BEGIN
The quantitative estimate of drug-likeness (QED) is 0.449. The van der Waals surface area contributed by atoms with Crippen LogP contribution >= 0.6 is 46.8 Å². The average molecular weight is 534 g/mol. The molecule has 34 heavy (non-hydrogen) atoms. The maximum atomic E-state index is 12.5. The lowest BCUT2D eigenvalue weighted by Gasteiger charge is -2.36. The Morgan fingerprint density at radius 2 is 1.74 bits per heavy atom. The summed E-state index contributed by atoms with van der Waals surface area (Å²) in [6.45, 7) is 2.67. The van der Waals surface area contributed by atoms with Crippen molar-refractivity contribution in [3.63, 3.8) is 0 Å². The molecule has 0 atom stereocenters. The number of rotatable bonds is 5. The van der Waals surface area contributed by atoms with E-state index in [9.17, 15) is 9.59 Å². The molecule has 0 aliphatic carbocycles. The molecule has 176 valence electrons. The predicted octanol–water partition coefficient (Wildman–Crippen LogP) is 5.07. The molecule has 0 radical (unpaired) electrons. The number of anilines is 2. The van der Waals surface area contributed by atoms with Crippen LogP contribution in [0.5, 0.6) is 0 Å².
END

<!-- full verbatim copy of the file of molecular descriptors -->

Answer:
The quantitative estimate of drug-likeness (QED) is 0.449. The van der Waals surface area contributed by atoms with Crippen LogP contribution >= 0.6 is 46.8 Å². The average molecular weight is 534 g/mol. The molecule has 34 heavy (non-hydrogen) atoms. The maximum atomic E-state index is 12.5. The lowest BCUT2D eigenvalue weighted by Gasteiger charge is -2.36. The Morgan fingerprint density at radius 2 is 1.74 bits per heavy atom. The summed E-state index contributed by atoms with van der Waals surface area (Å²) in [6.45, 7) is 2.67. The van der Waals surface area contributed by atoms with Crippen molar-refractivity contribution in [3.63, 3.8) is 0 Å². The molecule has 0 atom stereocenters. The number of rotatable bonds is 5. The van der Waals surface area contributed by atoms with E-state index in [9.17, 15) is 9.59 Å². The molecule has 0 aliphatic carbocycles. The molecule has 176 valence electrons. The predicted octanol–water partition coefficient (Wildman–Crippen LogP) is 5.07. The molecule has 0 radical (unpaired) electrons. The number of anilines is 2. The van der Waals surface area contributed by atoms with Crippen LogP contribution in [0.5, 0.6) is 0 Å².